Funding for tank upgrades has been on the chopping block the past two years and the debate over the potential cuts backed by the White House entered into the presidential campaign this past fall.
But last week President Barack Obama signed off on a defense bill that includes $136 million to maintain minimal production at the plant in Lima, which is about 80 miles south of Toledo.
The Pentagon had wanted to halt production at the plant, saying it would soon have enough tanks and could restart the plant in a few years when it was ready for the next generation of battle tanks.
Some members of Congress from Ohio, mostly Republicans, fought to restore funding for the tanks against White House opposition, arguing that shutting down the plant and then restarting it would be more expensive than keeping production going. The Army disputed that.
Plant operators also said that a pause in production would mean they'd need to rebuild their network of 800 suppliers nationwide once the plant resumed work.
The possible shutdown came up during the campaign when Republican vice presidential nominee Paul Ryan visited Lima in September.
He warned that Americans could be put at risk overseas by the Obama's administration plan to halt production of the tanks. "We need a strong military," Ryan said.
General Dynamics Corp.'s land systems unit, which operates the government-owned plant, said it's too early to speculate about the impact on jobs beyond the next two years, but added that the funding indicates support for continued production.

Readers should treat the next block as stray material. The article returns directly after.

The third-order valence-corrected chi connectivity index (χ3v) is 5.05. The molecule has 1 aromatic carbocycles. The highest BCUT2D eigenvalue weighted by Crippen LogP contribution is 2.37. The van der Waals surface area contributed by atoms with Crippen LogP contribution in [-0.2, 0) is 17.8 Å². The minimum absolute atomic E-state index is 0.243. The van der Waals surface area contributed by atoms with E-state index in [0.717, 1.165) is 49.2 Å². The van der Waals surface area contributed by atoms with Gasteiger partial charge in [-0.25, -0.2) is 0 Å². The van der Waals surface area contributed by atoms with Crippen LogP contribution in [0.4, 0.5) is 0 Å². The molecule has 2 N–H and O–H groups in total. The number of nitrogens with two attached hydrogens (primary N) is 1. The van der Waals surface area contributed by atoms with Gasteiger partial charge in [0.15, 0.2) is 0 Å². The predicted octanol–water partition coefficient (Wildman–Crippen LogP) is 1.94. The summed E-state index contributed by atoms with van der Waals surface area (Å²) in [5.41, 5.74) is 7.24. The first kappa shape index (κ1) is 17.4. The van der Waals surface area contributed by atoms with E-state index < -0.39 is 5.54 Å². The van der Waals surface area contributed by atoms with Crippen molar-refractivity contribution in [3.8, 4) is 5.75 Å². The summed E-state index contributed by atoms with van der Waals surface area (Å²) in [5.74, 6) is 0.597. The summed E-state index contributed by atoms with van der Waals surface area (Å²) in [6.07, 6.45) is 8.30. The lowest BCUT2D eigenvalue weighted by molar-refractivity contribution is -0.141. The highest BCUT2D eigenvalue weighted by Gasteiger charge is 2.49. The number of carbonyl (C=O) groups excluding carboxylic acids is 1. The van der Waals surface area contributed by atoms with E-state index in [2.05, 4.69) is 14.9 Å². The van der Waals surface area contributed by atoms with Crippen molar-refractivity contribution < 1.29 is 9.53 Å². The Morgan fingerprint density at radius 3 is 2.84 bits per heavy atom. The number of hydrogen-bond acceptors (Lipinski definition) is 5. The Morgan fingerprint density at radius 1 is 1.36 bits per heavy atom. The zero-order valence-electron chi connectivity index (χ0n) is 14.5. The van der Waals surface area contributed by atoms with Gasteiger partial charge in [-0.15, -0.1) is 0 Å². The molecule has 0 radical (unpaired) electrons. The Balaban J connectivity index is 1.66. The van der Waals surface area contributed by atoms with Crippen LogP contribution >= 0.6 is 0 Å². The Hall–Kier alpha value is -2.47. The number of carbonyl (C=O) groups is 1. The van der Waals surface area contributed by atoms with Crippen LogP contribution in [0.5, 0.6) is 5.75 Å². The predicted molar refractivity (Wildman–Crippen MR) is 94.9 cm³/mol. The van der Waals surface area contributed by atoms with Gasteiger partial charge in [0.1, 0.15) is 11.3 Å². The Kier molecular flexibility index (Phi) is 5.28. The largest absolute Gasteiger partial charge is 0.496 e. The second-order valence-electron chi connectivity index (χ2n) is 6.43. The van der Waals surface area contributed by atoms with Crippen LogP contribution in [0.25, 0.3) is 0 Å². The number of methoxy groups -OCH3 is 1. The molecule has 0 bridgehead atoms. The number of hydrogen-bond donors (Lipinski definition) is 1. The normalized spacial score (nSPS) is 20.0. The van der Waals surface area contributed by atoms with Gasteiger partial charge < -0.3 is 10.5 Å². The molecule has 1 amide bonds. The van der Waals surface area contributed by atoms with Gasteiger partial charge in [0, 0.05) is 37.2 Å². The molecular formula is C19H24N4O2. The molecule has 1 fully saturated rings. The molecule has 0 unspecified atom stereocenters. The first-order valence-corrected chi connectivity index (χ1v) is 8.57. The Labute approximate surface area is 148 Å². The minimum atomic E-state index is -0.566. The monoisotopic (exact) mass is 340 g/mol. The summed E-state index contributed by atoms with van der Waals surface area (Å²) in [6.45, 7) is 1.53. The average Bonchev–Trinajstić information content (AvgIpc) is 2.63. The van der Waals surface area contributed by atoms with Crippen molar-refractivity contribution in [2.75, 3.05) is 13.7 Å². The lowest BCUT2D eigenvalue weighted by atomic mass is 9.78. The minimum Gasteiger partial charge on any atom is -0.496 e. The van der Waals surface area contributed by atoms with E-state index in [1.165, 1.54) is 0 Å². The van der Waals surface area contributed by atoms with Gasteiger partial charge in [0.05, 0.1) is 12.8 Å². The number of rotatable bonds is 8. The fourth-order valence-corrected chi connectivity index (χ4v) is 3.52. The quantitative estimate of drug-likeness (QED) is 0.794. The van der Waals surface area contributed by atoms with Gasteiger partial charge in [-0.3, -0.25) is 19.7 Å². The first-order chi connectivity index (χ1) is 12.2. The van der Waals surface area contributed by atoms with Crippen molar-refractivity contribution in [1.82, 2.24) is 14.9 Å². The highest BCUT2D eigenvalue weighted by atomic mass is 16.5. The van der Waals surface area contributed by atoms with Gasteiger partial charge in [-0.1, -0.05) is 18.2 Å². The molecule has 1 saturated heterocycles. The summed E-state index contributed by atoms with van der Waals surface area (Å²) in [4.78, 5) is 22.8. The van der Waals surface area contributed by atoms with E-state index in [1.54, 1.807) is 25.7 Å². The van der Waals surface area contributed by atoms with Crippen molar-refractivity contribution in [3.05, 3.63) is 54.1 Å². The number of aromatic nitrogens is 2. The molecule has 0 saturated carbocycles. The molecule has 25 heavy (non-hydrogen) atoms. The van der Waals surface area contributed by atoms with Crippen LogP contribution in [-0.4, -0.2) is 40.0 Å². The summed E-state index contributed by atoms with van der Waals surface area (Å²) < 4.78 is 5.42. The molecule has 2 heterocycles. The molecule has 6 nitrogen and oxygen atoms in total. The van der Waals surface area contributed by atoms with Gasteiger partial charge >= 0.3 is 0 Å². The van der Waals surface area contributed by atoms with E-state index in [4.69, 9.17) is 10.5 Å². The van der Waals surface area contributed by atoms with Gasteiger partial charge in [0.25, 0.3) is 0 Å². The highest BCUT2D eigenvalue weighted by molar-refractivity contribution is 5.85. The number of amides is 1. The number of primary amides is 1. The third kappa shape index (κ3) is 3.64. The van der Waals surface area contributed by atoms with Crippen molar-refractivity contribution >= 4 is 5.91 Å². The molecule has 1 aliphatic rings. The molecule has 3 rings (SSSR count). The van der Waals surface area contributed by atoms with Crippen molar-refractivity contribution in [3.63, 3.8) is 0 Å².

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"This award shows the Army's long-term commitment to improving the Abrams tank's capabilities," said Donald Kotchman, the company's vice president for heavy brigade combat teams.
General Dynamics also hopes that increased foreign sales will help the plant make up for the minimal funding from the military.
The plant already is doing some work on an armored personnel carrier for the Israeli military, and General Dynamics says it won a $133 million contract last week to continue updating tanks for Saudi Arabia.
The threat of losing high-paying manufacturing jobs was a big concern in Lima where in the early 1980s when there were 3,800 workers and tanks rolled off the assembly lines every day.
Workers there now complete upgrades on one tank about every two days, adding weapons and navigation and communications systems. The plant also makes the Stryker light-armored vehicle.
Press; By JOHN SEEWER]
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